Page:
Humans are primed with decades of lived experiences and teachings they acquire. Machines and AI are programmed and primed with only the set of variables their creators supply them with. We do not condense the entire human lived experience into variables and tell an AI that's what they have to consider.
Now, that is not an intrinsically bad thing. It can lead to absolutely delightful results:
“I am a big fan of Fufby and Fuzzable and Snifkin, … because they're so quintessentially guinea pig."
It's great to have an AI when we have to name thousands and thousands of guinea pigs and want them to have “guinea pig-y" names.
AI is great when solving problems of inconvenience.
What about when human lives hang in the balance?
The results of AI tend to be great when we apply them to solve problems of inconvenience. But when we apply them to solve problems where human lives hang in the balance, the results are a lot more questionable.
AI and algorithms:
A “great” way to magnify systemic biases
Naming large numbers of guinea pigs is a delight. Making an AI that generates music? Fantastic. Relying on AI to predictively accuse people of future wrongdoings?
Turns out there are
some serious risks and problems with that.
ProPublica did an investigation into predictive risk analysis algorithms used by law enforcement to assess whether new arrestees were more or less likely to commit subsequent offenses in the future. It found that these algorithms were deeply biased.
The bias was so stark that a white male with a history of serious crimes and who had spent five years in prison already was considered “low risk" while a teenager with four juvenile misdemeanors was considered “high risk"—and the algorithm was severely wrong with its predictions.
Of course, relying on AI to predictively accuse people of future wrongdoings is
literally the plot of another Science Fiction story.
An allegory on the perils of premature optimization
are important to optimize for before things go wrong. For instance, it's great to optimize against your biases and blind spots before launching your product.
What we're seeing with the application of AI today, however, is that the wrong things are prematurely optimized, and the right things are not optimized for either at all, or not nearly well enough.
It's easier to combat biases in one programmer than ten individuals
The reasonable argument for programming AI to make judgement calls is that one programmer, or a small team of programmers, can be trained to overcome or compensate for biases more easily than tens or hundreds of individuals making those same judgement calls.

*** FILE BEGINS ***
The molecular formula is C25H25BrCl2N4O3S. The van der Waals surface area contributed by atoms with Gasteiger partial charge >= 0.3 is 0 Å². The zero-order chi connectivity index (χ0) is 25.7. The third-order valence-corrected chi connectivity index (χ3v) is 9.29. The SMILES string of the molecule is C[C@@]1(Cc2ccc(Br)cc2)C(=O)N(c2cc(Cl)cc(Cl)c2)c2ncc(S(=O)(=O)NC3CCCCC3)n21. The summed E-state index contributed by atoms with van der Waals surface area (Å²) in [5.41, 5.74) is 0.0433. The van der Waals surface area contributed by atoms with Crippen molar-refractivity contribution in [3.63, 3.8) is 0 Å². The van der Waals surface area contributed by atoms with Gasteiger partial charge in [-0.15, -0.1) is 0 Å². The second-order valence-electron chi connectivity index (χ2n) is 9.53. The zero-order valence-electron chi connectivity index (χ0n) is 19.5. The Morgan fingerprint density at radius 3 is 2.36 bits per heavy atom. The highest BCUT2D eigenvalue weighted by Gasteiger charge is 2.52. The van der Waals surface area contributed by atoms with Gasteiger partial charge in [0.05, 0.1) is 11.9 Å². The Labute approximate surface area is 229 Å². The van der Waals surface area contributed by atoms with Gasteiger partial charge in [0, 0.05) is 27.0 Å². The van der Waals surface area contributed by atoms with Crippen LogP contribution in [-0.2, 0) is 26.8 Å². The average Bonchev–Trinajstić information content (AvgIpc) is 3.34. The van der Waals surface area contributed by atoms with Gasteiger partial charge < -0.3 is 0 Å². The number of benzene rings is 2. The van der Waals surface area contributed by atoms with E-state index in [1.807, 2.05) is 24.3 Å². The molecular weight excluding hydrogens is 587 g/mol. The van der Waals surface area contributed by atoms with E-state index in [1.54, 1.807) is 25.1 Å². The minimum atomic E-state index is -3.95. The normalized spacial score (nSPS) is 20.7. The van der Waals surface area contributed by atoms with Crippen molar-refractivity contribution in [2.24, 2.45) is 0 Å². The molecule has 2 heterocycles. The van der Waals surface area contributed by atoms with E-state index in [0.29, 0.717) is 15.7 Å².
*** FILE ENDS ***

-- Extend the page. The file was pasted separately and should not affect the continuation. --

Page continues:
This truth is not a panacea
“Easier” than “incredibly hard” is still “very very hard”
Overcoming biases is one of the hardest challenges for humans, because we have an unhealthy affection for our biases. We cling to them, love them, defend them against critique.
Because we mistake our biases as convictions, just like any other convictions we have. And as humans, we live by and rely on our convictions to manage our way through every-day life. It’s really difficult to suss out the difference between a conviction and a bias, all the more so with our subconscious biases.
But let’s think bigger…
What about an AI to help you hire better candidates?
The variables you feed this program in terms of what
you're looking for are limited and colored (biased) by what you're thinking of that makes a great candidate.
Meanwhile, the AI itself may be screening candidates based on external data sources it's pulling in to help feed itself additional variables, to “become smarter" as it were.
What about an AI that…
…predicts your upcoming pregnancy?
…determines your likelihood for illnesses?
…can steer your political leanings?
What if the hiring help AI gets access to any of the data from these other AIs, or their results are combined somehow?
Most likely outcome:
Greater homogeneity, worse performance & outcome
We already know that algorithms are
producing biased results, it's not a good thing if we apply them at greater and more influential scales without fixing these deeply-rooted bias problems first.